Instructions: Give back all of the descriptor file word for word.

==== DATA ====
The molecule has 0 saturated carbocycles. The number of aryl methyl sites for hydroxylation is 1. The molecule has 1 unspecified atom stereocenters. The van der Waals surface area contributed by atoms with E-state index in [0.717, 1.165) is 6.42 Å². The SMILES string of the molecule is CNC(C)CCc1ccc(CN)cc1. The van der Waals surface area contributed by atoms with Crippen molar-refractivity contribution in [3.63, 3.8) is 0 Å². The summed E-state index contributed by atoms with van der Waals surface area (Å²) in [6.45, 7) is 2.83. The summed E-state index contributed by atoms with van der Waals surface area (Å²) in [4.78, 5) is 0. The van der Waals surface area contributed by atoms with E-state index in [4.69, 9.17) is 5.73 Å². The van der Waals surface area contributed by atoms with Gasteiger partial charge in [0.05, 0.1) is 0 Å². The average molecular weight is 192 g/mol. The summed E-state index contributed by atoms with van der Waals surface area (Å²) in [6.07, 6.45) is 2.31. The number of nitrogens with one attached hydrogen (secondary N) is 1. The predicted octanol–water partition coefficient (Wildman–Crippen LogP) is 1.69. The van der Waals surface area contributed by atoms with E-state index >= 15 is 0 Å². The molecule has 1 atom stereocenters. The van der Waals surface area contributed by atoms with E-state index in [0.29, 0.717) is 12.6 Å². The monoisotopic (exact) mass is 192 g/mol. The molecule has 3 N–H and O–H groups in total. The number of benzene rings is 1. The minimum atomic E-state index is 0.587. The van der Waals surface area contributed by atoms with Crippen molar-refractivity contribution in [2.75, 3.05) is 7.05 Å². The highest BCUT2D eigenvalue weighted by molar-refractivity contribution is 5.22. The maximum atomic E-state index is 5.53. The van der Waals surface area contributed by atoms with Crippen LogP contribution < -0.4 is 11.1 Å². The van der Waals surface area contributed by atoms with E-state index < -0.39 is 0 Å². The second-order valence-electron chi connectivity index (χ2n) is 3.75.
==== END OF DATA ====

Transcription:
The molecule has 0 saturated carbocycles. The number of aryl methyl sites for hydroxylation is 1. The molecule has 1 unspecified atom stereocenters. The van der Waals surface area contributed by atoms with E-state index in [0.717, 1.165) is 6.42 Å². The SMILES string of the molecule is CNC(C)CCc1ccc(CN)cc1. The van der Waals surface area contributed by atoms with Crippen molar-refractivity contribution in [3.63, 3.8) is 0 Å². The summed E-state index contributed by atoms with van der Waals surface area (Å²) in [6.45, 7) is 2.83. The summed E-state index contributed by atoms with van der Waals surface area (Å²) in [4.78, 5) is 0. The van der Waals surface area contributed by atoms with E-state index in [4.69, 9.17) is 5.73 Å². The van der Waals surface area contributed by atoms with Gasteiger partial charge in [0.05, 0.1) is 0 Å². The average molecular weight is 192 g/mol. The summed E-state index contributed by atoms with van der Waals surface area (Å²) in [6.07, 6.45) is 2.31. The number of nitrogens with one attached hydrogen (secondary N) is 1. The predicted octanol–water partition coefficient (Wildman–Crippen LogP) is 1.69. The van der Waals surface area contributed by atoms with E-state index >= 15 is 0 Å². The molecule has 1 atom stereocenters. The van der Waals surface area contributed by atoms with E-state index in [0.29, 0.717) is 12.6 Å². The monoisotopic (exact) mass is 192 g/mol. The molecule has 3 N–H and O–H groups in total. The number of benzene rings is 1. The minimum atomic E-state index is 0.587. The van der Waals surface area contributed by atoms with Crippen molar-refractivity contribution in [2.75, 3.05) is 7.05 Å². The highest BCUT2D eigenvalue weighted by molar-refractivity contribution is 5.22. The maximum atomic E-state index is 5.53. The van der Waals surface area contributed by atoms with Crippen LogP contribution < -0.4 is 11.1 Å². The van der Waals surface area contributed by atoms with E-state index < -0.39 is 0 Å². The second-order valence-electron chi connectivity index (χ2n) is 3.75.